I love the screaming wand (and will have to take something like that for my own campaign), but the Ring of Dazzling Wizardry is practically no curse at all. A ring of wizardry III or IV that adds 2 to your caster level in exchange for colors and sparkles? That fireball will still kill enemies just as well with sparkles attached. As long as you avoid subtle spells, this is a huge boost. :)
Small joint manipulation? Maybe an arm lock?
Not to be the killjoy, but even that wouldn't be possible unless your halfling somehow had superhuman strength. The sheer size differences mean that the most it would be able to affect is maybe a claw nail or something...
I would actually allow the attempt. And then I would let them know that their attempt was partially successful -- they are considered grappled, but the T-Rex is not. Essentially, they are hanging onto the colossal beast while it moves about its business, unhindered.
How familiar are your players with video game music? There are some good selections from popular games that might fit the bill. For instance, Final Fantasy IX and X have some more contemplative slow pieces that could work, but if your players are avid gamers, recognizing where music comes from can disrupt the immersion. Likewise, Martin O'Donnel's work on Halo 2 and 3 has some nice slower pieces that could serve well for the ambience of a library.
(I also use a lot of video game music as backdrops while playing -- often changing the sample rate in something like CoolEdit in order to slow the piece down and change its octave to make it a little less recognizable.)
The size thing is an interesting issue that is yet to be fully resolved. Would you allow this giant to catch a sling stone hurled by a halfling? Is that item a small stone because it was used as a weapon by a small creature? Or is it a diminuitive stone because that's literally the size of the object?
Is it reasonable for a giant to catch something this small? A battering blast is still big enough for him to see and notice, but at what point does it actually become cumbersome to catch? What if it were cast by a halfling, or a pixie? Imagine as a human using a rock-catching ability to try and grip and catch something the size of a BB coming your way.
I think that based on the size issue, this wouldn't be allowed. If the size of the force projectile were increased to actual small size then I think it would be back in consideration.
I am sure this has been discussed before, but I tried to do a search and turned up empty.
A new player will be joining my campaign this Friday. He will be playing a Ranger (level 4) with a Wolf animal companion. His 4th level feat is Boon Companion, which brings the wolf to 4 HD and allows it a stat increase. In order for the companion to know more tricks, understand a language, etc., the stat is going into Intelligence, which would bring it to 3.
Looking ahead, are there any sort of exemptions on the concept of Awakening for animal companions? The spell, as well as the Collar of True Awakening item, stipulate that an animal must have an intelligence less than 3, but it is extremely common for those with animal companions to give them a little bump in this area. Does that essentially exclude them forever from the potential of Awakening?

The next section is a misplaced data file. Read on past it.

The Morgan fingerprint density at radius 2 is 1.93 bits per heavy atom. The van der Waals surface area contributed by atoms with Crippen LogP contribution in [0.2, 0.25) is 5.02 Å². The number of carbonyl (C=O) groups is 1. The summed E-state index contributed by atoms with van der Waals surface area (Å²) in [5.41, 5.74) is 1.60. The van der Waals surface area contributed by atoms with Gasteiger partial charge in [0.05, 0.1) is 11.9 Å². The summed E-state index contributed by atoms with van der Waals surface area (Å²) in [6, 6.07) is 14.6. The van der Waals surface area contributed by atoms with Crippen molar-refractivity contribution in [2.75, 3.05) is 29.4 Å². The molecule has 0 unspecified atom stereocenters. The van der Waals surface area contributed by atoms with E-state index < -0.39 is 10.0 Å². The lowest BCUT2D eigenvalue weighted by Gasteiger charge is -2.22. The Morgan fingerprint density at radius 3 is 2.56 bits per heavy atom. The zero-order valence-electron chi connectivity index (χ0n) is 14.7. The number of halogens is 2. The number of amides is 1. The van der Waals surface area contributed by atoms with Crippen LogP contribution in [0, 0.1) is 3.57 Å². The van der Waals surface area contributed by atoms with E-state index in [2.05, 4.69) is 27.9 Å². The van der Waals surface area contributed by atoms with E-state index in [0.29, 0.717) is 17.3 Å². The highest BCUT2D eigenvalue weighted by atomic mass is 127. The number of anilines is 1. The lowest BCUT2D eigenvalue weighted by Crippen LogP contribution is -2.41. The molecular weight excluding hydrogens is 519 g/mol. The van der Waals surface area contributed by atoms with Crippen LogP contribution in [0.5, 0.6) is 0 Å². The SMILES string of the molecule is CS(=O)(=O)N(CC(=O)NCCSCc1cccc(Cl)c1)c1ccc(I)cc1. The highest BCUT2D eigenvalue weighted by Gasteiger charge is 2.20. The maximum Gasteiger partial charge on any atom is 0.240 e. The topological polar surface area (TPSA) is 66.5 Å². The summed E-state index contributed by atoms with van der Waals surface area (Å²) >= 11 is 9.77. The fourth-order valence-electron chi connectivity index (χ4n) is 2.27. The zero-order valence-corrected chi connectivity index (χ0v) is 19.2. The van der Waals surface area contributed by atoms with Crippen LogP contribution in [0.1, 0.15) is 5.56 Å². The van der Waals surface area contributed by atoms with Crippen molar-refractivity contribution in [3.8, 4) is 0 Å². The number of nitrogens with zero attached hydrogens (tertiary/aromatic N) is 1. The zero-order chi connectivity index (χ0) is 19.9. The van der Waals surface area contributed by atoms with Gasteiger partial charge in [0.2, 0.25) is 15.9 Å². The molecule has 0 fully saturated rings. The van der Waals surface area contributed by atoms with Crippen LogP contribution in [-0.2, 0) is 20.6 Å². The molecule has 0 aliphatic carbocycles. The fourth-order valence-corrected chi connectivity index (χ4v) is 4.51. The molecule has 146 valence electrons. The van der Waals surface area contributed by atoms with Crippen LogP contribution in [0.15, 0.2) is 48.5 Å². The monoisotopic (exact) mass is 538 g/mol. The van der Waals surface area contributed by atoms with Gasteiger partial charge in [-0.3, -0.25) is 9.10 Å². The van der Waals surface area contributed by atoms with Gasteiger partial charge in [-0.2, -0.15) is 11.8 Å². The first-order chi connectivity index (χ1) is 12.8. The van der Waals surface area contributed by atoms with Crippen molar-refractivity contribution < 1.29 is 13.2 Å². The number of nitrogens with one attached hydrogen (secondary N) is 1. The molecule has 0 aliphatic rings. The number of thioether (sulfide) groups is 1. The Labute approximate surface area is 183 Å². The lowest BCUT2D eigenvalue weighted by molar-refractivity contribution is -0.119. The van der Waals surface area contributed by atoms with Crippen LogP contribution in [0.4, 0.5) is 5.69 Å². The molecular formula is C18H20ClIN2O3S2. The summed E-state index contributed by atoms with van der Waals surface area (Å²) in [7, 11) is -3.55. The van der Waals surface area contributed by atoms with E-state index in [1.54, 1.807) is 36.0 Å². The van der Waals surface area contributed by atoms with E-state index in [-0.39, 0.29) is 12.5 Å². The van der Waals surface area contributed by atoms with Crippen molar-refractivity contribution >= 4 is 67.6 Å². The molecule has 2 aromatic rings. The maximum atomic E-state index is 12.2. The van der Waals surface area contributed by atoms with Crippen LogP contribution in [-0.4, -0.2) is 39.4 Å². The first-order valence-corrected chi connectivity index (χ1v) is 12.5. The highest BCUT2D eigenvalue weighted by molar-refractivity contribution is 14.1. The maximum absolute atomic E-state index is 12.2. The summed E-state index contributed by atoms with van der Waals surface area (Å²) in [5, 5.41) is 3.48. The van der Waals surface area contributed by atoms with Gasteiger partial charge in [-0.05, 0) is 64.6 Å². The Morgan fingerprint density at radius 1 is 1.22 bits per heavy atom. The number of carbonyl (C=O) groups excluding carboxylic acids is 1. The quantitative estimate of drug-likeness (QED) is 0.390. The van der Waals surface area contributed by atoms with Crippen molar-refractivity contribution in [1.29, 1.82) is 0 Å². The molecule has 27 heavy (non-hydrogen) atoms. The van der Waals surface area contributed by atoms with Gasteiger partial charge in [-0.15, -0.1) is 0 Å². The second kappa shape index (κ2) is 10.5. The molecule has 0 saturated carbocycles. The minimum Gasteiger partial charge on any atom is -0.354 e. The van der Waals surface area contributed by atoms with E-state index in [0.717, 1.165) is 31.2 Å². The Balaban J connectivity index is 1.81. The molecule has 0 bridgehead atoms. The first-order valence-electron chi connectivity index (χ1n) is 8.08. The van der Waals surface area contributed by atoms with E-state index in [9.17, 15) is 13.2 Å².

I think this is a case where the specifics of Awaken would trump the generalities of something else, but I want to make sure I haven't missed anything.
Interesting. Your average person with a dagger could never free themselves in this case. Someone armed with a short sword would have to hack at it for an average of 9 minutes (1/6 chance of rolling a 6 on damage for 1 point, 15 points needed.)
Scott Wilhelm wrote:
I've been in that situation a few times myself, where just having players do their own thing endangered the party. In fact, one of those situations led to a TPK.
Was not quarterbacking the right thing to do in that case? I mean, technically, yes, it was the right thing to do. But biting one's tongue can also lead to wiping out the party, which impacts everyone at the table and isn't usually a good time...
And we're wrapping up 1E without any rules for consuming monsters. I'm actually thinking about this. I know, its weird.
Sorry to hit your old post here, but this just reminded me. Didn't someone around here post something indicating they were working on a sort of monster cookbook, that you could use the parts from various beasts and such to create buffing meals? I remember being very interested in it, but maybe I hallucinated.
Well, technically against their characters not the players themselves. That said, I could see being uncomfortable using it for that reason. Maybe instead have serpentfolk call humans "softskins" or "greasebags" (referring to how they sweat, which I assume snake people don't do)
True, it would be used against the characters, but in a roleplaying scenario, where two people are having a conversation where this occurs. In most cases, it probably wouldn't be an issue, but there's some where I could imagine that, even when leveled against a character of a race that doesn't exist in our world, it could evoke some unpleasant feelings. It's the same reason I wouldn't necessarily strive for a conversation about how to commit gender-oriented slurs or things like sexual assault. Sure, it's just a character in a game, but there are real people behind those pieces of paper and for some the parallels can be rather uncomfortable.
(All that having been said, as GM, know your table. Keep an eye out for how much is too much and talk to players when necessary.)